President Meacham introduced Dr. John Berg, Dean of Science

and Health at CCSN.



President Taranik introduced newly elected Faculty Senate

Chairman Richard Egami.



President Crowley introduced newly elected ASUN President

Samantha Dollison.



3. Chairman's Report



Chairman Sparks announced that Dr. Jim Eardley has been

recently honored by the Nevada Adult Education Association

for his long commitment to life-long learning. He was given

the 1992 Commendation Award at the Association Conference

held in Las Vegas in late March.



Chairman Sparks indicated that there is still time to sign

up for the Nevada Test Site Tour, sponsored by DRI. The

day-long tour will be held on Wednesday, June 24 and will

begin at 6:30 A.M. to conclude with dinner at the Test Site

restaurant. Secretary Moser will be taking reservations for

the tour.



4. Approved Appointment of Men's Basketball Coach, UNLV



Approved a 5-year contract for a Men's Head Basketball Coach

at UNLV for Mr. Rollie Massamino.



Mrs. Gallagher moved approval of the appointment for Mr.

Rollie Massamino for a 5-year contract as the Men's Head

Basketball Coach at UNLV. Mrs. Whitley seconded.



President Maxson stated that Mr. Massamino has been the

Men's Head Basketball Coach at Villanova during the past

19 years. Coach Massamino has graduated 62 basketball

players on time over the past 19 years.



Mr. Klaich requested the term of the contract be explained

and President Maxson stated that the base salary is $106,000

with $89,000 allocated from State funds; $105,000 for pub-

lic relation fees with an agreement that UNLV can recover

either a portion or all of the fees for public appearances;

$175,000 for TV/radio/newspaper package with the Athletic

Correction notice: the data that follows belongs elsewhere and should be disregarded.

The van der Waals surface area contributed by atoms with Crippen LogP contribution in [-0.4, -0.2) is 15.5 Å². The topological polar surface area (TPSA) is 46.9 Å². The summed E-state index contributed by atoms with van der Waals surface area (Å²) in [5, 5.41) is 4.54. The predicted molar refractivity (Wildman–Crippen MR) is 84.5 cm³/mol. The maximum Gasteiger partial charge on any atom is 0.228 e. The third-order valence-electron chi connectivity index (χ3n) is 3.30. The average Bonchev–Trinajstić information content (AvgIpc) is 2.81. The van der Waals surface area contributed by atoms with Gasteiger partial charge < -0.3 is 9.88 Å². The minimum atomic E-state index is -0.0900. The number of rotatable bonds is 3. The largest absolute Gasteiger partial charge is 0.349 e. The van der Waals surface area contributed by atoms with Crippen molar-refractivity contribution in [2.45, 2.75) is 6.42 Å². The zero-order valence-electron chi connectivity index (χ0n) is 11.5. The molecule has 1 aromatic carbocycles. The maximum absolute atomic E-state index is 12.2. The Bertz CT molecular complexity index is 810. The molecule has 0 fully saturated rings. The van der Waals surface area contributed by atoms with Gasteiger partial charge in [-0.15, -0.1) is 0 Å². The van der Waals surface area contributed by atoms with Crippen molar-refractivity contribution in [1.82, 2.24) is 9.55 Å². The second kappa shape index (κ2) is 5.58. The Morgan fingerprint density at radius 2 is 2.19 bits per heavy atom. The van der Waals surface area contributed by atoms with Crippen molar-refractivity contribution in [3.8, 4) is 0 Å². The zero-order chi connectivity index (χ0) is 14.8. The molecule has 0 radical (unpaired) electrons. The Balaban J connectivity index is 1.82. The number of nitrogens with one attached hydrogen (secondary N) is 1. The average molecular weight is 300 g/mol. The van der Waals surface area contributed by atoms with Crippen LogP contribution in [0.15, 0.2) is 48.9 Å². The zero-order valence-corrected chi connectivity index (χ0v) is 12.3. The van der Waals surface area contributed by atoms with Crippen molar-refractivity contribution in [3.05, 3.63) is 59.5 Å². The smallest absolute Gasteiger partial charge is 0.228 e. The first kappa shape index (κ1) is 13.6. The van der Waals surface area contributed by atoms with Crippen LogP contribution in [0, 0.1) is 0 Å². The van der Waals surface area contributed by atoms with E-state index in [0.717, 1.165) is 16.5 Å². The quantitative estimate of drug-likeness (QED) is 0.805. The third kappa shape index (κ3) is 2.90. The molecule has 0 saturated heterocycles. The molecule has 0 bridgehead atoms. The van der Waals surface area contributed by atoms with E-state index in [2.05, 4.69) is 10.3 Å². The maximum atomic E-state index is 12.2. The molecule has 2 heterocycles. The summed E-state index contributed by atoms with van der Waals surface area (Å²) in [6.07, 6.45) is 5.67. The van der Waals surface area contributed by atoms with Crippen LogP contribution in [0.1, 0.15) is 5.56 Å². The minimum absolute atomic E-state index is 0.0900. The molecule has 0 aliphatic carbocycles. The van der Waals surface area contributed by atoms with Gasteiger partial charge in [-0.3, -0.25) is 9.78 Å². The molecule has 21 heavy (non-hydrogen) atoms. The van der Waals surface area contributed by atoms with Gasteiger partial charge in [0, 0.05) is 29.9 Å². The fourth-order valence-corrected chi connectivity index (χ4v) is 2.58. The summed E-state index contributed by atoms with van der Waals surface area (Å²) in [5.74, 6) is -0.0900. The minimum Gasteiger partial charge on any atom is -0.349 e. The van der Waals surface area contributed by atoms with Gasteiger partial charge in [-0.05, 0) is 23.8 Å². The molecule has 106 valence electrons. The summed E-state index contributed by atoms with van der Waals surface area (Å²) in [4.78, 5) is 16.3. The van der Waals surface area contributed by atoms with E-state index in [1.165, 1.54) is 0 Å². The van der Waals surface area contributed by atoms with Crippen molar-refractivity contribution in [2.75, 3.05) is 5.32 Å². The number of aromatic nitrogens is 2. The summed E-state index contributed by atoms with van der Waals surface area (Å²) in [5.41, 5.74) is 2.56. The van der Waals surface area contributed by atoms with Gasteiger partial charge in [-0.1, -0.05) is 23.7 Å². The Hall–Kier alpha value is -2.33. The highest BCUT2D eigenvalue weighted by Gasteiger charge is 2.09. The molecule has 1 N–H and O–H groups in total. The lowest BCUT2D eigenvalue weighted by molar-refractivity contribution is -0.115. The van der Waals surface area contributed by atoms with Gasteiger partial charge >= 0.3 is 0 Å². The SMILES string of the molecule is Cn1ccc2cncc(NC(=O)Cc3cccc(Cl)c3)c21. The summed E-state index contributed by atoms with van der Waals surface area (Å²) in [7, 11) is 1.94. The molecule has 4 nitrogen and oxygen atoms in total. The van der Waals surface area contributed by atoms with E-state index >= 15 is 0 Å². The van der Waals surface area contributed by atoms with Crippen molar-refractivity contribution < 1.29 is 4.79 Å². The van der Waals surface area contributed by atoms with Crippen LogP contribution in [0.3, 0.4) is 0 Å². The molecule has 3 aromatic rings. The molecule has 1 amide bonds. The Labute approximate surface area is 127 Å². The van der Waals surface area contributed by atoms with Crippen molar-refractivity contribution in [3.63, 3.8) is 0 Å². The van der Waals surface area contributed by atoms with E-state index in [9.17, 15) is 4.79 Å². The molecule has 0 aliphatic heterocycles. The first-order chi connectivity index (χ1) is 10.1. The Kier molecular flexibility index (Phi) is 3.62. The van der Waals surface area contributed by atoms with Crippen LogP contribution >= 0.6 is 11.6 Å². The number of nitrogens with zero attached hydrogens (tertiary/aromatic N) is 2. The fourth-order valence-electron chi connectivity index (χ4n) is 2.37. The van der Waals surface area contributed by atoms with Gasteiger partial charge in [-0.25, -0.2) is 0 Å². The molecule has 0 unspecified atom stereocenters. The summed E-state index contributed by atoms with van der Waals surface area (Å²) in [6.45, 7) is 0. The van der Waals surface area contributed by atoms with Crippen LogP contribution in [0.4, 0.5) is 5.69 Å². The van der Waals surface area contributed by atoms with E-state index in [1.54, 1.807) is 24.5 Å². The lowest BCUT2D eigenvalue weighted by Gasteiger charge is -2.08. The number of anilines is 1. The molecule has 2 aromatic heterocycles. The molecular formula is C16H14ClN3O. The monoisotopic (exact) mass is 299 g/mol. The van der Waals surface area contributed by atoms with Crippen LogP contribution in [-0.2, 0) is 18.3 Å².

Department assisting with private business arrangements as

is done with other Coaches around the country. All busi-

ness arrangements will be handled by the University, not

privately by the Coach.



Mr. Klaich stated that he has received very positive remarks

from his constituents on the selection of Coach Massamino.

UCCSN is very pleased with Coach Massamino's values both

on and off the court. Mr. Klaich stated that he was per-

sonally pleased with the selection.



When questioned by her constituents, Mrs. Berkley asked

President Maxson to give her the amount the Coach will be

making so that she could relay this information to her

constituents. President Maxson stated that donors will

donate vehicles to the Coach; there will be no house nor

housing allowance provided; and the retirement will be the

same as for other employees of the University. President

Maxson assured Mrs. Berkley that the final contract will

be reviewed by General Counsel Klasic.



Mrs. Berkley requested that in the future the Board members

should be able to see the actual 5-year contracts before

considering their approval.



Dr. Eardley stated that he has communicated with other Big

West Conference Coaches and they are delighted to have Coach

Massamino in the Big West Conference. Coach Massamino has a

tremendous record of graduating students and Dr. Eardley

commended UNLV for attracting Coach Massamino to Nevada.



Mr. Klaich stated that the Board of Regents can now refocus

on the pertinent issues of higher education. He congratu-